One of the great frustrations of my life has been that I am not immediately perfect at something when I first try it. Maybe you can relate.
- When I first try a new technique on my hair, like using a curling iron, and it doesn’t go well, so the curling iron goes back in the drawer and I think, “My hair just doesn’t curl.”
- My first year as a high school teacher. The first semester, I had classes of bright, hard-working, kind students, so I thought, “Wow. Maybe I’m a natural.” And then the second semester, I had classes of students who really needed my help. Their misbehavior and lack of concern for learning were clear cries for a different approach, something more compassionate and scaffolded, but I succumbed to probably every first year teacher’s feeling of burnout. I decided the problem was with them, not me, and there was nothing to be done but tolerate and survive, and furthermore, I was not “born” to teach. I didn’t have the emotional capacity or the behavior management skills to lead classes of students who weren’t already “good” students.
- Grad school. Pretty much everyone I know had a year (or five) of impostor syndrome. For me, impostor syndrome arose because I was not immediately “good” at being a graduate student in English. I didn’t know the jargon or the fields; I didn’t always see what others seemed to see in the texts. And I made the mistake of assuming everyone else around me did know these things, and moreover, knew them from the start. “Natural” grad students (can you think of anything more terrifying?). Still, I suffered and tried to pretend like I understood what was going on, even though most of the time, my brain was screaming, “MAYDAY! MAYDAY! SHIP IS GOING DOWN.”
- I was afraid to try a weightlifting class at the gym for several months after joining because I thought, “I can’t lift weights. I’ve never done it before. Everyone is going to know I’m new and don’t know what I’m doing.”
But I’m not this illogical with everything.
- When I try a new recipe and it doesn’t look anything like the picture, I feel sort of bad. But I take note of each step that I took, and I consider how I might adjust next time I try.
- When I’m doing yoga and can’t get super deep into a new pose, I don’t beat myself up. I remember that yoga is simply about showing up to my practice (key word there), and wherever I am in a pose on a given day is exactly where I’m supposed to be. It’s not about perfection, but showing up.
- I know there were points in my childhood (and all of ours) when I didn’t know how to walk or read or ride bikes. But kids keep trying. When a kid doesn’t toddle across the room the first time she tries to stand up, parents don’t just throw up their hands and say, “I guess our kid wasn’t born to walk.” When I was learning to read on my own and I came across words I didn’t know, I didn’t throw the book down and say, “I guess I wasn’t born to read.” I asked my parents. I used a dictionary. I relied on context clues.
Think about things you’re good at now or even just things that come naturally to you, like driving or shaving or frying an egg. Remember when you were learning how to do it? Remember when you weren’t good at it?
What I try to embrace now is beginner’s mind. And how freeing it is to embrace my beginner status and not try to pretend to be an expert–especially if I’m not an expert!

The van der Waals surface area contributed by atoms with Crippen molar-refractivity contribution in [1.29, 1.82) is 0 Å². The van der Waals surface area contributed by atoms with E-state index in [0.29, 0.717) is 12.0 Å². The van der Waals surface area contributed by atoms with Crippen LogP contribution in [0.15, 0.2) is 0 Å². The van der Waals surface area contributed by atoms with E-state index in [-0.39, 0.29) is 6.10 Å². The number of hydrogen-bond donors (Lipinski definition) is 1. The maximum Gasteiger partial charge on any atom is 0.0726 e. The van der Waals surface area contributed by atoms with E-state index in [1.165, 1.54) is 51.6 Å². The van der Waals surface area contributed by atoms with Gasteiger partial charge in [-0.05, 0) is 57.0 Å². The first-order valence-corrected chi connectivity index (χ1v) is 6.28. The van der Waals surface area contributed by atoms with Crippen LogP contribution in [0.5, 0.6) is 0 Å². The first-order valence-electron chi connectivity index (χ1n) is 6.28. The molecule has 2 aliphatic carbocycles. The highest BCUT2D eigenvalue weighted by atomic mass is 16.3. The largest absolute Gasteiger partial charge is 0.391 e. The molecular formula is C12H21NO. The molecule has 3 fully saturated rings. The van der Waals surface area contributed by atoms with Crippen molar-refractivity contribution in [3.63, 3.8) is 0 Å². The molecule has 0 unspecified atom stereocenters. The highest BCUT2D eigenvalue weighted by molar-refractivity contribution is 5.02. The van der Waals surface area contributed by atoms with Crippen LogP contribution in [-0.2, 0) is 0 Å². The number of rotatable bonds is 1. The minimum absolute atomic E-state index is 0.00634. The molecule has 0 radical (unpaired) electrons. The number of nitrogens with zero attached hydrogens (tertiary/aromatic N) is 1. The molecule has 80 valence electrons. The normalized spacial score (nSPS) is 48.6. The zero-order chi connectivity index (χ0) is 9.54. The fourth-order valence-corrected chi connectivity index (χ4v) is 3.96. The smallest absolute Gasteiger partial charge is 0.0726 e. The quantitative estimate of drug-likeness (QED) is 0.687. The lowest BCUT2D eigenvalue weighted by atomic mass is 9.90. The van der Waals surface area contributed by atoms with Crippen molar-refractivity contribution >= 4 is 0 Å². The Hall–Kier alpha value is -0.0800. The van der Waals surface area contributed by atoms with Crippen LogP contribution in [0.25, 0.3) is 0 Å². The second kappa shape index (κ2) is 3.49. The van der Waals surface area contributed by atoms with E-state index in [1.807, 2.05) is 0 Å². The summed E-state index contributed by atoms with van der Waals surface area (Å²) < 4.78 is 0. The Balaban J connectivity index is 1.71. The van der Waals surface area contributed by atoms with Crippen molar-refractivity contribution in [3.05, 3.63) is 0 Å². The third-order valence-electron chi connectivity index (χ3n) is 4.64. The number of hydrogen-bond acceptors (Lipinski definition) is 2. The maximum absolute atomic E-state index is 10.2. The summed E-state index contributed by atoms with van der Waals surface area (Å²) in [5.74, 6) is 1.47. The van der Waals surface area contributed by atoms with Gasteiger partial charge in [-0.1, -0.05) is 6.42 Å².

Embracing beginner status feels open. You are eager to admit that you don’t know, and you sense that there are endless possibilities and pathways for inquiry. You see the future as teeming with these possibilities and those who are ahead of you in their learning as bountiful resources from which you can gain wisdom. The future and people who know more stop being sources of anxiety or threats and they become, simply, possibilities.
You know how when you actually get good at something, possibility seems to go away? You kind of know what you like and know how to get from Point A to Point B most efficiently, so you stop experimenting. This has been really apparent in grad school. We’re being trained to be experts in a particular field, and in doing so, a lot of the casual knowledge I had in other fields is slowly draining away to make room for all the knowledge I need to pass my comprehensive exams and call myself a “nineteenth-century Americanist.” Perhaps you’ve felt it in your own job: you found a “thing” that works and rather than continuing to experiment, you stick to it because it’s easier or less time-consuming or makes your boss happy.
Embracing beginner’s mind is a big part of how I have been able to start making little pivots in my life, even though for most of my adolescence, I was sure I’d be settled in a family and a career by the time I was 30. These little pivots have taken me out of unhappiness and into joyful exploration. (And now I’m like, seriously, what is the purpose of life but to love and joyfully explore?)
When you own that you won’t be good at something when you first begin, you’re free to explore. You’re free to be REALLY BAD at first, and you can laugh and say, “Well, I’m just starting out, but I’ll keep trying, and I’ll practice, and some day I’ll be good and I’ll move on to something else.”
This openness and fluidity has actually improved my relationships, my research, my anxiety, and my procrastination. Here are a few ways how:
- I know that good work happens one step at a time. All I can do is take small steps. There’s no “giant leap for mankind” happening here. A person makes small changes in her diet and works out for 30 minutes a day, and in 3 months she has lost weight and feels energetic. But a person doesn’t go for a run on Day One and come home expecting to have solved all her weight, energy, and body image problems after one run.